The Complete FSA Eligibility List
Here it is — the most-comprehensive eligibility list available on the web. From A to Z, items and services deemed eligible for tax-free spending with your Flexible Spending Account (FSA), Health Savings Account (HSA), Health Reimbursement Arrangement (HRA) and more will be here, complete with details and requirements. Important Reminder: FSAs, HRAs and other account types listed may not all be the same. Be sure to check with your administrator to confirm if something is eligible before making a purchase.
Disposable Underwear: FSA EligibilityDisposable Underwear: eligible with a Flexible Spending Account (FSA)
FSA Eligible Incontinence Products
What is disposable underwear?
Disposable underwear is a type of incontinence product that are used by individuals who suffer from urinary or fecal incontinence that results in urine or fecal leakage as a result of daily activities or during sleep. Both urinary and fecal incontinence are not diseases in their own right, rather, they are symptoms of a larger medical problems that require medical attention. During this treatment period, disposable underwear is often used to protect the wearer's clothing/bedding, as well as preventing infections and skin ailments by preventing this material from spreading to sensitive areas. Disposable underwear is typically made with absorbent, waterproof materials that can contain leaks during daily activities or overnight use (Everyday Health).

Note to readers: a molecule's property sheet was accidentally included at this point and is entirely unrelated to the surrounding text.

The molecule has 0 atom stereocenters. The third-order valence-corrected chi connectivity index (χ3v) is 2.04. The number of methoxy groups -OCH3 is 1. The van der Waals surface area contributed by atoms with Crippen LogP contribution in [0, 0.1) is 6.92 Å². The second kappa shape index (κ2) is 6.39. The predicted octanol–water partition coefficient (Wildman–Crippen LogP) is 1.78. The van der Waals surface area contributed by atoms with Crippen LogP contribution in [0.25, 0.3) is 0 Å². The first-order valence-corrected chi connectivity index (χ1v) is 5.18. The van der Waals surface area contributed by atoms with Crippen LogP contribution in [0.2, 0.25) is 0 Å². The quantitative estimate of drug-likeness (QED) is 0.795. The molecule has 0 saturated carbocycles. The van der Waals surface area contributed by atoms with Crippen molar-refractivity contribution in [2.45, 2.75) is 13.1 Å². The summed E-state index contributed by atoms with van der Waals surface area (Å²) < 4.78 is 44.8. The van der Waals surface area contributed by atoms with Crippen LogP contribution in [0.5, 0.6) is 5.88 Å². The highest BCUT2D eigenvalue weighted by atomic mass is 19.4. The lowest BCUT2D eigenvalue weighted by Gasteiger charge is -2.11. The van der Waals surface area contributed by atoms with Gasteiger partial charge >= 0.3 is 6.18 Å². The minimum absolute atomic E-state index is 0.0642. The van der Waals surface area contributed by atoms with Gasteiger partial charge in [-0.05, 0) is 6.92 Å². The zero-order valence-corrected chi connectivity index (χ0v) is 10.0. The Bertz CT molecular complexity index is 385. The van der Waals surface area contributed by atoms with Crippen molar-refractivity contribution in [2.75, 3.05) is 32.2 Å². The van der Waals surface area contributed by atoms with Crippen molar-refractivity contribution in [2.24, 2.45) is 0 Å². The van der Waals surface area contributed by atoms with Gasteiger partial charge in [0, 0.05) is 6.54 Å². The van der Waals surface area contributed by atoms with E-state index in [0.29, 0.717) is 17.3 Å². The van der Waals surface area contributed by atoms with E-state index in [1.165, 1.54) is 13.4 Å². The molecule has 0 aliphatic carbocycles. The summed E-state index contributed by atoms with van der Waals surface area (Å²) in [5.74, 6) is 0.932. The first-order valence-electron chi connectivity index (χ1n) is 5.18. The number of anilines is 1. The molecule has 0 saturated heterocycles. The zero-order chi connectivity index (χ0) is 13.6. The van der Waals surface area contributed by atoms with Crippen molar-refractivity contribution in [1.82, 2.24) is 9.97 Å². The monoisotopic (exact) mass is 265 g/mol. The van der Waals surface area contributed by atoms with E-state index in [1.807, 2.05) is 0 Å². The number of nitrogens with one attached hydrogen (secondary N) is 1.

Urinary and fecal incontinence are the most common uses for disposable underwear, and these conditions can arise from a variety of potential sources. Urinary incontinence is common with easily treatable conditions like urinary tract conditions or constipation, but persistent urinary incontinence can also occur as a side effect of conditions like pregnancy, menopause, enlarged prostate, hysterectomy, prostate cancer, neurological disorders and urinary blockages (Mayo Clinic).
Fecal incontinence refers to an individual's lost ability to control bowel movements, often as a result of muscle or nerve damage, or more common ailments like diarrhea and constipation. Fecal incontinence is most often tied to a person's advanced age, but it can also affect new mothers and adults with more advanced gastrointestinal issues (Mayo Clinic).
Ultimately, disposable underwear is utilized as a means of containing the results of urinary and fecal incontinence and do not play a primary role in the treatment process for these ailments. Whenever these types of symptoms arise, it's best to speak with a doctor to diagnose the source of these issues and develop a treatment plan to alleviate them in the future.